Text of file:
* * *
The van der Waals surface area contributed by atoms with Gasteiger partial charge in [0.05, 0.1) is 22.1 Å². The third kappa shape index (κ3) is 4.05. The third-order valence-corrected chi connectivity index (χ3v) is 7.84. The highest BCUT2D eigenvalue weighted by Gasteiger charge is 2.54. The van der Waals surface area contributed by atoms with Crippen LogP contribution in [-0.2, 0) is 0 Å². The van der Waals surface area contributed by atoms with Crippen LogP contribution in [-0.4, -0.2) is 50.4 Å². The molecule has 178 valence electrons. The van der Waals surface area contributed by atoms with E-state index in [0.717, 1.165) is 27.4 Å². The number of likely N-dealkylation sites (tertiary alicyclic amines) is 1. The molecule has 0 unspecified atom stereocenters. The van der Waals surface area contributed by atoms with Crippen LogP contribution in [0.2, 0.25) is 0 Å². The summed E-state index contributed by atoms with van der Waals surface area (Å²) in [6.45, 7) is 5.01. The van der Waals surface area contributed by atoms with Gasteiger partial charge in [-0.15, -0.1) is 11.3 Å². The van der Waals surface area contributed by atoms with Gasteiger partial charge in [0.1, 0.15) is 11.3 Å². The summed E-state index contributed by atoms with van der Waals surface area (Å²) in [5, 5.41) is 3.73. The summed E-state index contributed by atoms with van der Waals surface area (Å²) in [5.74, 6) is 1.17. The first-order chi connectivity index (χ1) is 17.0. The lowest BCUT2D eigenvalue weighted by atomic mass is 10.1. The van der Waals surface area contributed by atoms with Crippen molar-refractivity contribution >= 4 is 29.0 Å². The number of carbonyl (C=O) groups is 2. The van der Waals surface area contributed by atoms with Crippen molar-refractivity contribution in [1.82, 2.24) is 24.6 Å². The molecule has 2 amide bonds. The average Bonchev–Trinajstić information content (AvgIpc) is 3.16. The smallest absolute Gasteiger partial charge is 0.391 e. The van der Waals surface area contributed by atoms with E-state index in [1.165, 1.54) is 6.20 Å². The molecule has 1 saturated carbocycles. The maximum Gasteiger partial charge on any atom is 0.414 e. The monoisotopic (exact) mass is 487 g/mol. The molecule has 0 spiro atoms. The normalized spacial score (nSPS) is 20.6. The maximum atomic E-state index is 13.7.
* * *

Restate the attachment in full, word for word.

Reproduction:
The van der Waals surface area contributed by atoms with Gasteiger partial charge in [0.05, 0.1) is 22.1 Å². The third kappa shape index (κ3) is 4.05. The third-order valence-corrected chi connectivity index (χ3v) is 7.84. The highest BCUT2D eigenvalue weighted by Gasteiger charge is 2.54. The van der Waals surface area contributed by atoms with Crippen LogP contribution in [-0.2, 0) is 0 Å². The van der Waals surface area contributed by atoms with Crippen LogP contribution in [-0.4, -0.2) is 50.4 Å². The molecule has 178 valence electrons. The van der Waals surface area contributed by atoms with E-state index in [0.717, 1.165) is 27.4 Å². The number of likely N-dealkylation sites (tertiary alicyclic amines) is 1. The molecule has 0 unspecified atom stereocenters. The van der Waals surface area contributed by atoms with Crippen LogP contribution in [0.2, 0.25) is 0 Å². The summed E-state index contributed by atoms with van der Waals surface area (Å²) in [6.45, 7) is 5.01. The van der Waals surface area contributed by atoms with Gasteiger partial charge in [-0.15, -0.1) is 11.3 Å². The van der Waals surface area contributed by atoms with Gasteiger partial charge in [0.1, 0.15) is 11.3 Å². The summed E-state index contributed by atoms with van der Waals surface area (Å²) in [5, 5.41) is 3.73. The summed E-state index contributed by atoms with van der Waals surface area (Å²) in [5.74, 6) is 1.17. The first-order chi connectivity index (χ1) is 17.0. The lowest BCUT2D eigenvalue weighted by atomic mass is 10.1. The van der Waals surface area contributed by atoms with Crippen molar-refractivity contribution >= 4 is 29.0 Å². The number of carbonyl (C=O) groups is 2. The van der Waals surface area contributed by atoms with Crippen molar-refractivity contribution in [1.82, 2.24) is 24.6 Å². The molecule has 2 amide bonds. The average Bonchev–Trinajstić information content (AvgIpc) is 3.16. The smallest absolute Gasteiger partial charge is 0.391 e. The van der Waals surface area contributed by atoms with E-state index in [1.165, 1.54) is 6.20 Å². The molecule has 1 saturated carbocycles. The maximum Gasteiger partial charge on any atom is 0.414 e. The monoisotopic (exact) mass is 487 g/mol. The molecule has 0 spiro atoms. The normalized spacial score (nSPS) is 20.6. The maximum atomic E-state index is 13.7.